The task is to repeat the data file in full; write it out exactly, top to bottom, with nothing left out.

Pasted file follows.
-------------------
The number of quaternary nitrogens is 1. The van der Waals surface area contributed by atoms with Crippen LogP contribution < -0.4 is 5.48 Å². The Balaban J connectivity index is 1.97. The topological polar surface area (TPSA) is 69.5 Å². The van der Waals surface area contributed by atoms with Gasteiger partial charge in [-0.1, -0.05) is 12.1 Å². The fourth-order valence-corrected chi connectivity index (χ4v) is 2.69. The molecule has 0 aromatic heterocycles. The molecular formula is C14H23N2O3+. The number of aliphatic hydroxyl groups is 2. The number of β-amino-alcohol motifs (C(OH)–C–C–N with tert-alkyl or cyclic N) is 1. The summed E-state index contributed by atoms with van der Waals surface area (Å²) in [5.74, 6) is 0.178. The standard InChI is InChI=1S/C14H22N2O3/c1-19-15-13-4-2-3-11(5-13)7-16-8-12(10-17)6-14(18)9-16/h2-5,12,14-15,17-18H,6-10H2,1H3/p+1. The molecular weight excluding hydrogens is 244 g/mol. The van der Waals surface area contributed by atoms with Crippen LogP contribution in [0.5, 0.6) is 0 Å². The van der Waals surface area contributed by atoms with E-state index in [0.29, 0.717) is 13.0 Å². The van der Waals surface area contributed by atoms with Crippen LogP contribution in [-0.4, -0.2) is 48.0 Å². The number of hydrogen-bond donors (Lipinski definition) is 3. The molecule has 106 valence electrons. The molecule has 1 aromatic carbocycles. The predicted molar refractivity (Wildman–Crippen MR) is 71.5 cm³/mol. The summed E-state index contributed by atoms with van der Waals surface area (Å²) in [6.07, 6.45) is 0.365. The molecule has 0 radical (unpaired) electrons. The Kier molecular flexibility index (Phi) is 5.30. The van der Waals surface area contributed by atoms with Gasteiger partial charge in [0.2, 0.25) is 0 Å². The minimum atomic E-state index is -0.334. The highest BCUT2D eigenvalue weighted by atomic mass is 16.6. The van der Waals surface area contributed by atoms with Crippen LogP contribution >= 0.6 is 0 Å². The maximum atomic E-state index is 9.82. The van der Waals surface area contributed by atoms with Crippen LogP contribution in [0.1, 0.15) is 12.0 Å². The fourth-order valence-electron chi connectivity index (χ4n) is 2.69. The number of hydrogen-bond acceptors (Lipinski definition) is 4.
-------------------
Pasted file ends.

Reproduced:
The number of quaternary nitrogens is 1. The van der Waals surface area contributed by atoms with Crippen LogP contribution < -0.4 is 5.48 Å². The Balaban J connectivity index is 1.97. The topological polar surface area (TPSA) is 69.5 Å². The van der Waals surface area contributed by atoms with Gasteiger partial charge in [-0.1, -0.05) is 12.1 Å². The fourth-order valence-corrected chi connectivity index (χ4v) is 2.69. The molecule has 0 aromatic heterocycles. The molecular formula is C14H23N2O3+. The number of aliphatic hydroxyl groups is 2. The number of β-amino-alcohol motifs (C(OH)–C–C–N with tert-alkyl or cyclic N) is 1. The summed E-state index contributed by atoms with van der Waals surface area (Å²) in [5.74, 6) is 0.178. The standard InChI is InChI=1S/C14H22N2O3/c1-19-15-13-4-2-3-11(5-13)7-16-8-12(10-17)6-14(18)9-16/h2-5,12,14-15,17-18H,6-10H2,1H3/p+1. The molecular weight excluding hydrogens is 244 g/mol. The van der Waals surface area contributed by atoms with Crippen LogP contribution in [0.5, 0.6) is 0 Å². The van der Waals surface area contributed by atoms with E-state index in [0.29, 0.717) is 13.0 Å². The van der Waals surface area contributed by atoms with Crippen LogP contribution in [-0.4, -0.2) is 48.0 Å². The number of hydrogen-bond donors (Lipinski definition) is 3. The molecule has 106 valence electrons. The molecule has 1 aromatic carbocycles. The predicted molar refractivity (Wildman–Crippen MR) is 71.5 cm³/mol. The summed E-state index contributed by atoms with van der Waals surface area (Å²) in [6.07, 6.45) is 0.365. The molecule has 0 radical (unpaired) electrons. The Kier molecular flexibility index (Phi) is 5.30. The van der Waals surface area contributed by atoms with Gasteiger partial charge in [0.2, 0.25) is 0 Å². The minimum atomic E-state index is -0.334. The highest BCUT2D eigenvalue weighted by atomic mass is 16.6. The van der Waals surface area contributed by atoms with Crippen LogP contribution >= 0.6 is 0 Å². The maximum atomic E-state index is 9.82. The van der Waals surface area contributed by atoms with Crippen LogP contribution in [0.1, 0.15) is 12.0 Å². The fourth-order valence-electron chi connectivity index (χ4n) is 2.69. The number of hydrogen-bond acceptors (Lipinski definition) is 4.